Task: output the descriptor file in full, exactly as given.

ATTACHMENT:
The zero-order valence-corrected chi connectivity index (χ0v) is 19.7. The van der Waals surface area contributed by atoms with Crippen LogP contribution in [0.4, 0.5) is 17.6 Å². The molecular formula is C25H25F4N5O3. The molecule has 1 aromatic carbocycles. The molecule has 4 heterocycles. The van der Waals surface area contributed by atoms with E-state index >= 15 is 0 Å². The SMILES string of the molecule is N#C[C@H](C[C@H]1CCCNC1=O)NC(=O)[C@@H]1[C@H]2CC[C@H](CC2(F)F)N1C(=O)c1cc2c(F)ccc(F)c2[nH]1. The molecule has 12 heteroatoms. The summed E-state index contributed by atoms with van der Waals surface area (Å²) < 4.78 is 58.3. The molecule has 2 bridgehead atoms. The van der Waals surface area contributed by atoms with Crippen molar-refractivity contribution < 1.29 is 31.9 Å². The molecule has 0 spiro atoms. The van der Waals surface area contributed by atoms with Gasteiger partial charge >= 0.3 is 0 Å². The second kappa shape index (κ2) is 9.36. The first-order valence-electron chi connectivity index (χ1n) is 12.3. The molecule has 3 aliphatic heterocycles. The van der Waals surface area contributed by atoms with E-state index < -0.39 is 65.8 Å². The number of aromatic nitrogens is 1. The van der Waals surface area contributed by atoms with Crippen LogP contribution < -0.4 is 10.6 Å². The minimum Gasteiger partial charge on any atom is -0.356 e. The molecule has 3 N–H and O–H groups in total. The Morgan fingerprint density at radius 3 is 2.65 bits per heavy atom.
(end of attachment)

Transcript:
The zero-order valence-corrected chi connectivity index (χ0v) is 19.7. The van der Waals surface area contributed by atoms with Crippen LogP contribution in [0.4, 0.5) is 17.6 Å². The molecular formula is C25H25F4N5O3. The molecule has 1 aromatic carbocycles. The molecule has 4 heterocycles. The van der Waals surface area contributed by atoms with E-state index >= 15 is 0 Å². The SMILES string of the molecule is N#C[C@H](C[C@H]1CCCNC1=O)NC(=O)[C@@H]1[C@H]2CC[C@H](CC2(F)F)N1C(=O)c1cc2c(F)ccc(F)c2[nH]1. The molecule has 12 heteroatoms. The summed E-state index contributed by atoms with van der Waals surface area (Å²) < 4.78 is 58.3. The molecule has 2 bridgehead atoms. The van der Waals surface area contributed by atoms with Crippen molar-refractivity contribution < 1.29 is 31.9 Å². The molecule has 0 spiro atoms. The van der Waals surface area contributed by atoms with Gasteiger partial charge >= 0.3 is 0 Å². The second kappa shape index (κ2) is 9.36. The first-order valence-electron chi connectivity index (χ1n) is 12.3. The molecule has 3 aliphatic heterocycles. The van der Waals surface area contributed by atoms with E-state index < -0.39 is 65.8 Å². The number of aromatic nitrogens is 1. The van der Waals surface area contributed by atoms with Crippen LogP contribution < -0.4 is 10.6 Å². The minimum Gasteiger partial charge on any atom is -0.356 e. The molecule has 3 N–H and O–H groups in total. The Morgan fingerprint density at radius 3 is 2.65 bits per heavy atom.